Last summer, I had company visiting from England. My cousin Mike works as a risk analyst and security specialist for a large firm in the UK that has some high-profile clients – including government. Naturally, I asked him some relevant questions about web servers, WordPress, hackers and other fun stuff like that. (We refrained from having the conversation over dinner though.) I will say it was nice to talk to a family member who not only know what WordPress is, but is familiar with servers and hardware infrastructures.
So I not only got a quick overview of how analyze the risk and likelihood of different scenarios, I got to spend some quality family time not in front of the computer. Win/win. It also benefits you to, dear reader, because I got to discuss WordPress-specific and server specific security with someone fully versed in calculating the likelihood of hackers wrecking havoc on your site.
The added bonus is a client also emailed me some security questions right around the same time, so I took those two hints to write a post about security and hopefully allay some fears.
There are fairly standard and common procedures for securing WordPress. Our buddy Brad Williams frequently talks about security at various WordCamps. All his tips are excellent.
It also has less vulnerabilites that many other popular softwares on your server.
So, that takes care of WordPress. Many people stop there and think they are covered.
But you’re not.
You still have to secure the server itself. Most times, a good webhost will have this taken care of, but a recent spate of attacks targeting WordPress and other php-based applications exposed a few hosts who got sloppy.
Note that targeting WordPress is not the same as hacking WordPress. In the above cases, the servers themselves were compromised, and the hackers had access to the file system or database. If they can get to your files the same way you do, those files are toast – no matter how secured.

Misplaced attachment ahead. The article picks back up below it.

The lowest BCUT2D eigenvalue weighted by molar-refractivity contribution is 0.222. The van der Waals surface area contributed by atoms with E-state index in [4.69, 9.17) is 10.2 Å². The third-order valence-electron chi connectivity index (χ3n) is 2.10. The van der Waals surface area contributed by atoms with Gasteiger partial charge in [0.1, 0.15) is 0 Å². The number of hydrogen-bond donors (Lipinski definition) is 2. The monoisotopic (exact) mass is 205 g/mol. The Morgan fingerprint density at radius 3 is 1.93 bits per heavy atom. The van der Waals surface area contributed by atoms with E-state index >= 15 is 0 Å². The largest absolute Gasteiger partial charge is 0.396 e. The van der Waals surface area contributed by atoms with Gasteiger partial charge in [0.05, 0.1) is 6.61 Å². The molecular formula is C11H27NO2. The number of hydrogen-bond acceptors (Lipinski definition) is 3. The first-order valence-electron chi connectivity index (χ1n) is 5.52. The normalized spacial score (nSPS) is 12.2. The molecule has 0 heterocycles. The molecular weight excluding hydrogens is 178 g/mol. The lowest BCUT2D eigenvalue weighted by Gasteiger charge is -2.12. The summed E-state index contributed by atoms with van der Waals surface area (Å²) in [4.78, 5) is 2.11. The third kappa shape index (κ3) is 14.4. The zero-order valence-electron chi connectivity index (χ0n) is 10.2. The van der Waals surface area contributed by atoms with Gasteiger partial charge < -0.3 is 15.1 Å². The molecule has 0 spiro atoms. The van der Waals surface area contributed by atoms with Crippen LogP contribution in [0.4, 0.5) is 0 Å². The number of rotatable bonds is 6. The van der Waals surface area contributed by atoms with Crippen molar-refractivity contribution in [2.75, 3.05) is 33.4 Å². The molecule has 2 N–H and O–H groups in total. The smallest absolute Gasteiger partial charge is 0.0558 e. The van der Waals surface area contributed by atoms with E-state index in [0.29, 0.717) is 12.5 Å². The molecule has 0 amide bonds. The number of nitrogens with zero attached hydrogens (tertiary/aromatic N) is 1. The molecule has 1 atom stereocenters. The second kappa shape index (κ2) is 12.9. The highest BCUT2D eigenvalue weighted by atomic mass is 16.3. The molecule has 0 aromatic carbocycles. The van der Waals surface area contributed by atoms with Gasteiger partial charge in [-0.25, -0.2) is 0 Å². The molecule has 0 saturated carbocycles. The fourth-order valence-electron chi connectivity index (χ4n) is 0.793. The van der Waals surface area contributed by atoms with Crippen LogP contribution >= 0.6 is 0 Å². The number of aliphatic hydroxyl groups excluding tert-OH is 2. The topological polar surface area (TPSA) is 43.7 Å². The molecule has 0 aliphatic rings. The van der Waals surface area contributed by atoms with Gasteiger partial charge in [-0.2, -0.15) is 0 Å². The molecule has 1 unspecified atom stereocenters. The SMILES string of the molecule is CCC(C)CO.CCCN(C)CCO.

In a couple cases I have heard of, the person’s local home computer had a virus that lifted their ftp passwords and transfered hacked files to the webserver.
Clearly, the risk here isn’t WordPress. Making sure you have correct file & folder permissions is definitely step one, and a step up from that is folder ownership. The other is making sure that any program on the server – phpmyadmin or database management tools, centos and other operating systems, cpanel or other account management tools – is also updated to the latest. Outmoded versions of php are also a larger risk.
Not to put too fine a point on it, if you’re obsessing over WordPress secirty and ignore the server itself, you’ve locked all the windows and left the front door open.
Specifically to running a network, if a user account gets hacked, they can do far less damage (if anything) than if they’d hacked the ftp password. And it’s too easy to crack many of the common ftp programs. Your ftp password is transferred in plain text across the internet. Somene who breaks into your network is already prevented from editing files in the backend. They’d have to be a Super Admin to do that, so they’d need to crack yet another password. If you’re not using the “admin” username, put it on the banned list of names as I’ve seen hackers try and register with that name, or give it a super hard and secure password.
Consider I talked to a site owner recently who was unable to upgrade WordPress or much of anything else because their host hadn’t scheduled updates for php yet – it was troubling. I strongly suggested they find a new host.